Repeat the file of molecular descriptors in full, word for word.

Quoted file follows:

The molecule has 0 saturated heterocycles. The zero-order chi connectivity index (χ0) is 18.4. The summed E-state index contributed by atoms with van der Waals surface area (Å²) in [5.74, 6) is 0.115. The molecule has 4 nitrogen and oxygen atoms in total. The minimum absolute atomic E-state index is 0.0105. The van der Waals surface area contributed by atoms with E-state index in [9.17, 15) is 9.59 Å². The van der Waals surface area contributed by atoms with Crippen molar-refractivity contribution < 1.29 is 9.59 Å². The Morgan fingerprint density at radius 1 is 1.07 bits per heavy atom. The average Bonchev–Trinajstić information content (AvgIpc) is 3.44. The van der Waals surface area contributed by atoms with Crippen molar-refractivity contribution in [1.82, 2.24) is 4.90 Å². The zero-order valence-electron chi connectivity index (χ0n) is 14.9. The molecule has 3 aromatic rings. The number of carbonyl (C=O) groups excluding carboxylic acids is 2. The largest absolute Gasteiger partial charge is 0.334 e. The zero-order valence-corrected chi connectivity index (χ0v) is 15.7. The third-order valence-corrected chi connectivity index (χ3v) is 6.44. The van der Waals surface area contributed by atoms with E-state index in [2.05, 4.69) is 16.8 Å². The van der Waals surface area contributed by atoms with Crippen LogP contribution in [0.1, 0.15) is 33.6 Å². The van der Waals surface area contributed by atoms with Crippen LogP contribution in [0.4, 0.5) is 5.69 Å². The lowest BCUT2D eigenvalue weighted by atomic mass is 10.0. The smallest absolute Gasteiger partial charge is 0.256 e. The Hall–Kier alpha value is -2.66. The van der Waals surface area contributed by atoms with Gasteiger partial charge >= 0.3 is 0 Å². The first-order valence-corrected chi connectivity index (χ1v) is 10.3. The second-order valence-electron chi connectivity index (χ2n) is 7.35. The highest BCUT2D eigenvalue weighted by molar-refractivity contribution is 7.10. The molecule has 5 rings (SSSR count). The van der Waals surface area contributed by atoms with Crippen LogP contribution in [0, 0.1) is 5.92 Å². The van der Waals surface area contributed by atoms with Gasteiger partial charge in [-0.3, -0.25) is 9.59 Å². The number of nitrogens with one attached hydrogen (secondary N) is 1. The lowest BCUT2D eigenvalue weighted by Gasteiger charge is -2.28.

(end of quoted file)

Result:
The molecule has 0 saturated heterocycles. The zero-order chi connectivity index (χ0) is 18.4. The summed E-state index contributed by atoms with van der Waals surface area (Å²) in [5.74, 6) is 0.115. The molecule has 4 nitrogen and oxygen atoms in total. The minimum absolute atomic E-state index is 0.0105. The van der Waals surface area contributed by atoms with E-state index in [9.17, 15) is 9.59 Å². The van der Waals surface area contributed by atoms with Crippen molar-refractivity contribution < 1.29 is 9.59 Å². The Morgan fingerprint density at radius 1 is 1.07 bits per heavy atom. The average Bonchev–Trinajstić information content (AvgIpc) is 3.44. The van der Waals surface area contributed by atoms with Crippen molar-refractivity contribution in [1.82, 2.24) is 4.90 Å². The zero-order valence-electron chi connectivity index (χ0n) is 14.9. The molecule has 3 aromatic rings. The number of carbonyl (C=O) groups excluding carboxylic acids is 2. The largest absolute Gasteiger partial charge is 0.334 e. The zero-order valence-corrected chi connectivity index (χ0v) is 15.7. The third-order valence-corrected chi connectivity index (χ3v) is 6.44. The van der Waals surface area contributed by atoms with E-state index in [2.05, 4.69) is 16.8 Å². The van der Waals surface area contributed by atoms with Crippen LogP contribution in [0.1, 0.15) is 33.6 Å². The van der Waals surface area contributed by atoms with Crippen LogP contribution in [0.4, 0.5) is 5.69 Å². The lowest BCUT2D eigenvalue weighted by atomic mass is 10.0. The smallest absolute Gasteiger partial charge is 0.256 e. The Hall–Kier alpha value is -2.66. The van der Waals surface area contributed by atoms with Gasteiger partial charge >= 0.3 is 0 Å². The first-order valence-corrected chi connectivity index (χ1v) is 10.3. The second-order valence-electron chi connectivity index (χ2n) is 7.35. The highest BCUT2D eigenvalue weighted by molar-refractivity contribution is 7.10. The molecule has 5 rings (SSSR count). The van der Waals surface area contributed by atoms with Crippen LogP contribution in [0, 0.1) is 5.92 Å². The van der Waals surface area contributed by atoms with Gasteiger partial charge in [-0.3, -0.25) is 9.59 Å². The number of nitrogens with one attached hydrogen (secondary N) is 1. The lowest BCUT2D eigenvalue weighted by Gasteiger charge is -2.28.